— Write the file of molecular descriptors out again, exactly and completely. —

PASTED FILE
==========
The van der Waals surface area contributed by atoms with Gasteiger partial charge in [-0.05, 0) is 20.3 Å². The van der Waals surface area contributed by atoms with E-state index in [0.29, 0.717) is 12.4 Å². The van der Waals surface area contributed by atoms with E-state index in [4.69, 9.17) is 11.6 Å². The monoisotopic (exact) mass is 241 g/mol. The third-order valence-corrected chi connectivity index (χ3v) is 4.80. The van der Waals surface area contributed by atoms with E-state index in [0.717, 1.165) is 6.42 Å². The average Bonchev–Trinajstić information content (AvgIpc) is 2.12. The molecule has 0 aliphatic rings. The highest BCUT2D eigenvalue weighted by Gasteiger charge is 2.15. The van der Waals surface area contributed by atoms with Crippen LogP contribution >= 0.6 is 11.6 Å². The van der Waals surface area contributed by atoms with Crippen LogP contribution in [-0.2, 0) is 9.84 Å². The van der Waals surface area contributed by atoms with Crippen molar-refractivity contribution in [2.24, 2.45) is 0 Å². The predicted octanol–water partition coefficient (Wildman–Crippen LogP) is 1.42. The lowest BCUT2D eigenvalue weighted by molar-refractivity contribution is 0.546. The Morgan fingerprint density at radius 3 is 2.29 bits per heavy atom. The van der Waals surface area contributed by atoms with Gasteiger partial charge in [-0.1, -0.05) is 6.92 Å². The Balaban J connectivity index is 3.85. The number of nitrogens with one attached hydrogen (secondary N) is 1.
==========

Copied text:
The van der Waals surface area contributed by atoms with Gasteiger partial charge in [-0.05, 0) is 20.3 Å². The van der Waals surface area contributed by atoms with E-state index in [0.29, 0.717) is 12.4 Å². The van der Waals surface area contributed by atoms with E-state index in [4.69, 9.17) is 11.6 Å². The monoisotopic (exact) mass is 241 g/mol. The third-order valence-corrected chi connectivity index (χ3v) is 4.80. The van der Waals surface area contributed by atoms with E-state index in [0.717, 1.165) is 6.42 Å². The average Bonchev–Trinajstić information content (AvgIpc) is 2.12. The molecule has 0 aliphatic rings. The highest BCUT2D eigenvalue weighted by Gasteiger charge is 2.15. The van der Waals surface area contributed by atoms with Crippen LogP contribution >= 0.6 is 11.6 Å². The van der Waals surface area contributed by atoms with Crippen LogP contribution in [-0.2, 0) is 9.84 Å². The van der Waals surface area contributed by atoms with Crippen molar-refractivity contribution in [2.24, 2.45) is 0 Å². The predicted octanol–water partition coefficient (Wildman–Crippen LogP) is 1.42. The lowest BCUT2D eigenvalue weighted by molar-refractivity contribution is 0.546. The Morgan fingerprint density at radius 3 is 2.29 bits per heavy atom. The van der Waals surface area contributed by atoms with Gasteiger partial charge in [-0.1, -0.05) is 6.92 Å². The Balaban J connectivity index is 3.85. The number of nitrogens with one attached hydrogen (secondary N) is 1.